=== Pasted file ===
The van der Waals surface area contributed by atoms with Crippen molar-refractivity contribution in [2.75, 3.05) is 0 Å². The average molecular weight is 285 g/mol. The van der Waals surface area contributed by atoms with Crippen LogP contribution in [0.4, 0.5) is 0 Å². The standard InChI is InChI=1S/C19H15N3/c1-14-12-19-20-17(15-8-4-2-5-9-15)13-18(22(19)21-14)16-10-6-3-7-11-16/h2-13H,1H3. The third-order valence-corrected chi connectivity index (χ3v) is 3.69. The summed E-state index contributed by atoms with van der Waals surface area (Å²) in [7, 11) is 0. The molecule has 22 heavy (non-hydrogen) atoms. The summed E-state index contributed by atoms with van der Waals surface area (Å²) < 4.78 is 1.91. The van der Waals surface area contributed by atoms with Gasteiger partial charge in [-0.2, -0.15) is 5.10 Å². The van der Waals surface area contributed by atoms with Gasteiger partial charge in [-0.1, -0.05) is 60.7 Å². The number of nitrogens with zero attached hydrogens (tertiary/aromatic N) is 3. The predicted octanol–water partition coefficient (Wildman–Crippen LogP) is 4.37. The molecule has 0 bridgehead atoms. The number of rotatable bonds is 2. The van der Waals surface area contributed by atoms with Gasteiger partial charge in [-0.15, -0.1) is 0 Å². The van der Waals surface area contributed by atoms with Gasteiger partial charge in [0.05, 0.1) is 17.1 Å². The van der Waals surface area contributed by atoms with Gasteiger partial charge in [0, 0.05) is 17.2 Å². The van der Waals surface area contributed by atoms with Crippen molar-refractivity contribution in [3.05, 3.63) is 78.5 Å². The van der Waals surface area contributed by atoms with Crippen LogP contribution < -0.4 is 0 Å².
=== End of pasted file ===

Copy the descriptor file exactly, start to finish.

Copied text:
The van der Waals surface area contributed by atoms with Crippen molar-refractivity contribution in [2.75, 3.05) is 0 Å². The average molecular weight is 285 g/mol. The van der Waals surface area contributed by atoms with Crippen LogP contribution in [0.4, 0.5) is 0 Å². The standard InChI is InChI=1S/C19H15N3/c1-14-12-19-20-17(15-8-4-2-5-9-15)13-18(22(19)21-14)16-10-6-3-7-11-16/h2-13H,1H3. The third-order valence-corrected chi connectivity index (χ3v) is 3.69. The summed E-state index contributed by atoms with van der Waals surface area (Å²) in [7, 11) is 0. The molecule has 22 heavy (non-hydrogen) atoms. The summed E-state index contributed by atoms with van der Waals surface area (Å²) < 4.78 is 1.91. The van der Waals surface area contributed by atoms with Gasteiger partial charge in [-0.2, -0.15) is 5.10 Å². The van der Waals surface area contributed by atoms with Gasteiger partial charge in [-0.1, -0.05) is 60.7 Å². The number of nitrogens with zero attached hydrogens (tertiary/aromatic N) is 3. The predicted octanol–water partition coefficient (Wildman–Crippen LogP) is 4.37. The molecule has 0 bridgehead atoms. The number of rotatable bonds is 2. The van der Waals surface area contributed by atoms with Gasteiger partial charge in [-0.15, -0.1) is 0 Å². The van der Waals surface area contributed by atoms with Gasteiger partial charge in [0.05, 0.1) is 17.1 Å². The van der Waals surface area contributed by atoms with Gasteiger partial charge in [0, 0.05) is 17.2 Å². The van der Waals surface area contributed by atoms with Crippen molar-refractivity contribution in [3.05, 3.63) is 78.5 Å². The van der Waals surface area contributed by atoms with Crippen LogP contribution < -0.4 is 0 Å².